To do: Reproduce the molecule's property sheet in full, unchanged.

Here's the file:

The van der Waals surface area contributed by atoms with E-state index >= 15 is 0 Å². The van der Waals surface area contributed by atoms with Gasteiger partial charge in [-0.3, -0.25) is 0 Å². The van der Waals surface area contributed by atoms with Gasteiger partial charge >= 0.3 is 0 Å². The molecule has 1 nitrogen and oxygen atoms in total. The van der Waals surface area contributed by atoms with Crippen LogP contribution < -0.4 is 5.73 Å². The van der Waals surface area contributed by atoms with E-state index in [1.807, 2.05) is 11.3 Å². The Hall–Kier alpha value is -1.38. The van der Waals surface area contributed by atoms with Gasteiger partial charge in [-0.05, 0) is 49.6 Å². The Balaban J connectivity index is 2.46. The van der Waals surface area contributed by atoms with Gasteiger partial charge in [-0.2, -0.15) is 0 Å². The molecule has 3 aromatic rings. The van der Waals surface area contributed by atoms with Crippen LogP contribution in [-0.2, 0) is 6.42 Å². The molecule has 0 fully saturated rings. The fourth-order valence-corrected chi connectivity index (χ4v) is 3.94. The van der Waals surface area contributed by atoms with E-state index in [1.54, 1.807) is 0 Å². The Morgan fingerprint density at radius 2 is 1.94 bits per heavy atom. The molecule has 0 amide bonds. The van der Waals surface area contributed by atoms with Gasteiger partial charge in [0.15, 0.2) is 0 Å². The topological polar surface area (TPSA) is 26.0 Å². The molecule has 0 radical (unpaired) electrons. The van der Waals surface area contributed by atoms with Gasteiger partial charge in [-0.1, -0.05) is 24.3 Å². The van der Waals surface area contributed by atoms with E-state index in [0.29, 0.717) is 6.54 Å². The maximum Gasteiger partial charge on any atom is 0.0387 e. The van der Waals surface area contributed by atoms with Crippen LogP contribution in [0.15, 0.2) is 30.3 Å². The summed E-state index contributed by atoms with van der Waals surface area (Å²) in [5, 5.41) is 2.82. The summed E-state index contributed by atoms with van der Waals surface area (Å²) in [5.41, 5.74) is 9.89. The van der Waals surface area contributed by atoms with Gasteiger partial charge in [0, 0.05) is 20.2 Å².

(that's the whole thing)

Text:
The van der Waals surface area contributed by atoms with E-state index >= 15 is 0 Å². The van der Waals surface area contributed by atoms with Gasteiger partial charge in [-0.3, -0.25) is 0 Å². The van der Waals surface area contributed by atoms with Gasteiger partial charge >= 0.3 is 0 Å². The molecule has 1 nitrogen and oxygen atoms in total. The van der Waals surface area contributed by atoms with Crippen LogP contribution < -0.4 is 5.73 Å². The van der Waals surface area contributed by atoms with E-state index in [1.807, 2.05) is 11.3 Å². The Hall–Kier alpha value is -1.38. The van der Waals surface area contributed by atoms with Gasteiger partial charge in [-0.05, 0) is 49.6 Å². The Balaban J connectivity index is 2.46. The van der Waals surface area contributed by atoms with Gasteiger partial charge in [-0.2, -0.15) is 0 Å². The molecule has 3 aromatic rings. The van der Waals surface area contributed by atoms with Crippen LogP contribution in [-0.2, 0) is 6.42 Å². The molecule has 0 fully saturated rings. The fourth-order valence-corrected chi connectivity index (χ4v) is 3.94. The van der Waals surface area contributed by atoms with E-state index in [1.54, 1.807) is 0 Å². The Morgan fingerprint density at radius 2 is 1.94 bits per heavy atom. The molecule has 0 amide bonds. The van der Waals surface area contributed by atoms with Gasteiger partial charge in [0.15, 0.2) is 0 Å². The topological polar surface area (TPSA) is 26.0 Å². The molecule has 0 radical (unpaired) electrons. The van der Waals surface area contributed by atoms with Gasteiger partial charge in [-0.1, -0.05) is 24.3 Å². The van der Waals surface area contributed by atoms with E-state index in [0.29, 0.717) is 6.54 Å². The maximum Gasteiger partial charge on any atom is 0.0387 e. The van der Waals surface area contributed by atoms with Crippen LogP contribution in [0.15, 0.2) is 30.3 Å². The summed E-state index contributed by atoms with van der Waals surface area (Å²) in [5, 5.41) is 2.82. The summed E-state index contributed by atoms with van der Waals surface area (Å²) in [5.41, 5.74) is 9.89. The van der Waals surface area contributed by atoms with Gasteiger partial charge in [0, 0.05) is 20.2 Å².